Family Meal - Guest post by Robert Mauri

The website defines family as follows: “any group of persons closely related by blood, as parents, children, uncles, aunts, and cousins.” It goes on to describe family as “a group of people who are generally not blood relations but who share common attitudes, interests, or goals and, frequently, live together.”


We have the family we are born with and the family that we choose, whether they be people that we have a common interest with, those we have a romantic connection to or those that we choose to spend our time with. For me, both sets of family are an important part of my daily life. Growing up in an Italian-Ukrainian household, a sense of family was important and most evident around the holidays. Food was an important aspect of my upbringing and holidays were the time both sets of family would unite for a big feast.


The thing that I remember most about these meals was that we rarely ate something that you would have at any other point during the year. Most of these meals were cooked by my immediate family and the dishes were elaborate, time consuming and delicious.  I would  count the days until dad was going to make his seafood salad (and looked forward to going to the fishmonger with him to pick everything up) or helping grandma make the pierogis and the smell in the kitchen when mom was browning the onions for hours for her French Onion soup. The memories are as much about the food as the time spent with those preparing it and those who we shared the meal with.


One of the things that differentiated Brimmer from most other restaurants right from their opening was the inclusion of Family Meal as a nightly special - you eat what the crew eats. It is offered daily at 5 pm until it runs out and is not printed on the menu. You never knew what it might be, well except for Sunday during the cooler months when ramen is offered and now during the summer months when it is cold soba noodles with tuna poke. The story behind Family Meal is one that is much more interesting than just the “special of the day.”


In preparation for writing this piece, I spent a week coming in the restaurant for Family Meal - some days it was enjoying the food as a customer with friends and family, others were the opportunity to see what family meal is from a crew perspective and one day it was getting it to go.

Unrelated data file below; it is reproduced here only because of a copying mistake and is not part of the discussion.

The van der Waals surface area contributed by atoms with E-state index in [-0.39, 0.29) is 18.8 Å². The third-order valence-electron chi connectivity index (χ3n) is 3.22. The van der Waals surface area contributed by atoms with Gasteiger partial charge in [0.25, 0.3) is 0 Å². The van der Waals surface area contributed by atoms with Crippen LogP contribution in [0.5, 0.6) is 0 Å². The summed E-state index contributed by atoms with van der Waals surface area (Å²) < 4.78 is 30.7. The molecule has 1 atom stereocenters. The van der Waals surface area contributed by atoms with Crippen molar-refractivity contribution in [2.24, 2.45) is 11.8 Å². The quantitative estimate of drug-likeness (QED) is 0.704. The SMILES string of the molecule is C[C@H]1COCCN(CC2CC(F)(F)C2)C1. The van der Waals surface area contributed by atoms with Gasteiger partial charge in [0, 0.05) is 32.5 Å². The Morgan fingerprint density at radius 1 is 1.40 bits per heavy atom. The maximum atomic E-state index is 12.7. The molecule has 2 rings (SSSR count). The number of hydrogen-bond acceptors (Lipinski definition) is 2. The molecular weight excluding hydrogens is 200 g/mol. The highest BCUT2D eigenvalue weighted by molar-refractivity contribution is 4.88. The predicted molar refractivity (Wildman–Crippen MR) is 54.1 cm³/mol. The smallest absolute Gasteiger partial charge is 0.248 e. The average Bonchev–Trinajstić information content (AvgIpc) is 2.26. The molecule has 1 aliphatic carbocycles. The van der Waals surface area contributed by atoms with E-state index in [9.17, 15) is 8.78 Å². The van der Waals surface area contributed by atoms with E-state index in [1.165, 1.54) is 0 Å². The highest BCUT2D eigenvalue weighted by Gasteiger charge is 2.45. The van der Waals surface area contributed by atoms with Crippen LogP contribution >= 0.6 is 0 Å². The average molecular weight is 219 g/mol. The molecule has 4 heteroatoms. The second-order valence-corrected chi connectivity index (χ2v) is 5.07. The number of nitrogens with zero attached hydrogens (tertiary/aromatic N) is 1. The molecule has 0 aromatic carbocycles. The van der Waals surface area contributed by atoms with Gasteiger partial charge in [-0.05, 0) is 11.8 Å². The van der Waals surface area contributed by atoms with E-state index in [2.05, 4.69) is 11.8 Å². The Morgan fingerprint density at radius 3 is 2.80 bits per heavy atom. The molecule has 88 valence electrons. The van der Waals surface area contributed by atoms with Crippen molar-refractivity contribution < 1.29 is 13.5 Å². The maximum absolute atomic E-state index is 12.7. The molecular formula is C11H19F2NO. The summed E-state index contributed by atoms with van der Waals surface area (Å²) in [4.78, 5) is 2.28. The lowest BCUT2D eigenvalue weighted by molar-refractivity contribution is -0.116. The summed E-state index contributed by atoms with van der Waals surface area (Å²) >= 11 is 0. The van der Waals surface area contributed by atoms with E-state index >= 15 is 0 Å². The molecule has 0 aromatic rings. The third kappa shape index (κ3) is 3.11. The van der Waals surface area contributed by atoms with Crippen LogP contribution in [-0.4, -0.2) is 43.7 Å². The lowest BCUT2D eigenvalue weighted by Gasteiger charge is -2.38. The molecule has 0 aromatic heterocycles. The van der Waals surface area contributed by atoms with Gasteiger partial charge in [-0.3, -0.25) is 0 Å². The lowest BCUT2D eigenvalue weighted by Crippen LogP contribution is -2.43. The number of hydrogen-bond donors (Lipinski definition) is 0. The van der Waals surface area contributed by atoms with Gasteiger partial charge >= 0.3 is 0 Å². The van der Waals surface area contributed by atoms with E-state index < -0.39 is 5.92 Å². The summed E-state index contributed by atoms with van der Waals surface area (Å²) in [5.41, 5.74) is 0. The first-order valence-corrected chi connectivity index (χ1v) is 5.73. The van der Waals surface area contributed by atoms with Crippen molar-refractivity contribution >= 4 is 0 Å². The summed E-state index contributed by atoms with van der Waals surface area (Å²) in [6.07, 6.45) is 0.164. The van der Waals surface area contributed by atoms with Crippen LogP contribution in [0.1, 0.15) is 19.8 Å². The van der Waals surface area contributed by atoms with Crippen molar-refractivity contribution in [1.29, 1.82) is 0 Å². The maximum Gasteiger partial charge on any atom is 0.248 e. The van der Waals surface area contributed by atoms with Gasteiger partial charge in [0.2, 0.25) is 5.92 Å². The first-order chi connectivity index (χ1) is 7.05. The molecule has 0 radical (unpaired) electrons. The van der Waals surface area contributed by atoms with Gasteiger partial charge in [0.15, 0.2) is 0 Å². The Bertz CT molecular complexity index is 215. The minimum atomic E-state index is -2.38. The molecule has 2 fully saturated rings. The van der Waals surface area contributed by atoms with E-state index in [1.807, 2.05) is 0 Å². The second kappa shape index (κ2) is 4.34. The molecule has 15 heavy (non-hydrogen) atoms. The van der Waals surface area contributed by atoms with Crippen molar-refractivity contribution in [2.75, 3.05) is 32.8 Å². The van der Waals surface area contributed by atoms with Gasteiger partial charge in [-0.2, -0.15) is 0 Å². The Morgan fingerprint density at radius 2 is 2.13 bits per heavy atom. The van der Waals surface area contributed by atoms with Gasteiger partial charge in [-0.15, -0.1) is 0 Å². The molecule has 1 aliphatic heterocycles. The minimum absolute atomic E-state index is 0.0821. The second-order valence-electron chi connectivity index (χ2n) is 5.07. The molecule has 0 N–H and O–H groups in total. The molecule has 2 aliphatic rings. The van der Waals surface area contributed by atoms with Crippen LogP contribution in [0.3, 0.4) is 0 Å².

Sunday - Ramen by Mike: a big bowl of house noodles and broth with kimchi, soft egg yolk and pork belly

Monday - Pork Stir Fry with Rice by John: pork shoulder with onions over rice, similar to teriyaki but so much better

Wednesday - Smoked Pork Loin Salad by Dallas: grilled potatoes, pickled carrots, greens and mustard seeds

Thursday - Shepherd’s Pie by Chico: hearty without being too dense, topped with mashed potatoes and roasted cauliflower, giving it an extra layer of depth

Friday - Pork Sopes by Chico: orange braised pork, pinto and black beans, topped with a cabbage slaw and pickled mushrooms. I was skeptical about the mushrooms, but they added a nice acidic brightness and made me want to come back for more

Saturday - Biscuits and Gravy by Kai: a crispy but not overly dense biscuit with some of the best sausage gravy that I have ever had. I want this dish for breakfast every day.


Going into the restaurant to share Family Meal with the crew is a very different experience then going into the restaurant during service. Sure, there is last minute preparation going on but it is quieter, you don’t have the din of multiple tables of conversations taking place; but it really is the calm before the storm - there is always a lot to do and not a ton of time to do it before guests walk in the door.


The cooks take turns making family meal and are usually scheduled to each get one night a week. While the menu here tends to have an Asian tilt to it, the cooks are in no way constrained by that - they are allowed to put out whatever dish they want as long as they feel that the rest of the crew likes it and that, since it is going to be available to the public, it meets the same quality standards of anything else that leaves the kitchen. Because of the freedom that the cooks are given, you will see anything from lasagna to fried chicken or shrimp and grits. Family Meal truly provides three things –give the crew an opportunity to eat something filling to help them through a busy night; give both the front and back of the house a few minutes to relax and joke around right before service and give the culinary team an opportunity to showcase their talent.


The primary source of inspiration is the pantry at Brimmer, but they are in no way limited to that supply.  While the cooks have access to a wide range of ingredients, they all seem to have a goal to make their dish from whatever is on hand, sort of like opening up your fridge and deciding to make dinner from what you see there. Once they have taken stock of what they have, they take inspiration from various places. Dallas took his inspiration for the smoked pork salad from the warm weather – he wanted to do something that was wasn’t heavy but was filling at the same time. Chico made a shepherd’s pie because they had recently butchered a side of beef and he decided that he would take the trim and grind it, utilizing leftover potatoes and cauliflower as the topping. Kai made “breakfast for dinner” with her biscuits and gravy.